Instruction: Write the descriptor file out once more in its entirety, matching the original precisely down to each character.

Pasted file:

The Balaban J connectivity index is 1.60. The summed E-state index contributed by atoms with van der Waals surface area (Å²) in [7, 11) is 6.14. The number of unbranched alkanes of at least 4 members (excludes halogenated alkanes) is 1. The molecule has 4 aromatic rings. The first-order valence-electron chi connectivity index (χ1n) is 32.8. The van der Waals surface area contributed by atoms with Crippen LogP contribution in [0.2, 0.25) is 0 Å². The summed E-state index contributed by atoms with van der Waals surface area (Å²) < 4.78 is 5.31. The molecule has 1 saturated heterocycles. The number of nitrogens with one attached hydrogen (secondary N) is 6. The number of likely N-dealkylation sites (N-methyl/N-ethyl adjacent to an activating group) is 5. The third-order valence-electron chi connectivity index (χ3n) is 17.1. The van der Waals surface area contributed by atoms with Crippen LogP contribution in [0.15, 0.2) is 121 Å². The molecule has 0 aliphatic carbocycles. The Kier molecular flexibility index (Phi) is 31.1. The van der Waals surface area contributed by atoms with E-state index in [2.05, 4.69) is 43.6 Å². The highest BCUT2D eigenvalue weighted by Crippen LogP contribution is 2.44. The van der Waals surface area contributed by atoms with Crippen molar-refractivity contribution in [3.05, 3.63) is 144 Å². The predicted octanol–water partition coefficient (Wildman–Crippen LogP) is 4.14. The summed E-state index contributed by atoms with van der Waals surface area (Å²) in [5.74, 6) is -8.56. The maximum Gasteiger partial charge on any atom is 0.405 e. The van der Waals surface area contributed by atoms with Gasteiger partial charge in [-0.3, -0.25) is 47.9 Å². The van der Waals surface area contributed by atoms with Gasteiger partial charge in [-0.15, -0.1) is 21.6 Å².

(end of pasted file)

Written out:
The Balaban J connectivity index is 1.60. The summed E-state index contributed by atoms with van der Waals surface area (Å²) in [7, 11) is 6.14. The number of unbranched alkanes of at least 4 members (excludes halogenated alkanes) is 1. The molecule has 4 aromatic rings. The first-order valence-electron chi connectivity index (χ1n) is 32.8. The van der Waals surface area contributed by atoms with Crippen LogP contribution in [0.2, 0.25) is 0 Å². The summed E-state index contributed by atoms with van der Waals surface area (Å²) < 4.78 is 5.31. The molecule has 1 saturated heterocycles. The number of nitrogens with one attached hydrogen (secondary N) is 6. The number of likely N-dealkylation sites (N-methyl/N-ethyl adjacent to an activating group) is 5. The third-order valence-electron chi connectivity index (χ3n) is 17.1. The van der Waals surface area contributed by atoms with Crippen LogP contribution in [0.15, 0.2) is 121 Å². The molecule has 0 aliphatic carbocycles. The Kier molecular flexibility index (Phi) is 31.1. The van der Waals surface area contributed by atoms with E-state index in [2.05, 4.69) is 43.6 Å². The highest BCUT2D eigenvalue weighted by Crippen LogP contribution is 2.44. The van der Waals surface area contributed by atoms with Crippen molar-refractivity contribution in [3.05, 3.63) is 144 Å². The predicted octanol–water partition coefficient (Wildman–Crippen LogP) is 4.14. The summed E-state index contributed by atoms with van der Waals surface area (Å²) in [5.74, 6) is -8.56. The maximum Gasteiger partial charge on any atom is 0.405 e. The van der Waals surface area contributed by atoms with Gasteiger partial charge in [-0.3, -0.25) is 47.9 Å². The van der Waals surface area contributed by atoms with Gasteiger partial charge in [-0.15, -0.1) is 21.6 Å².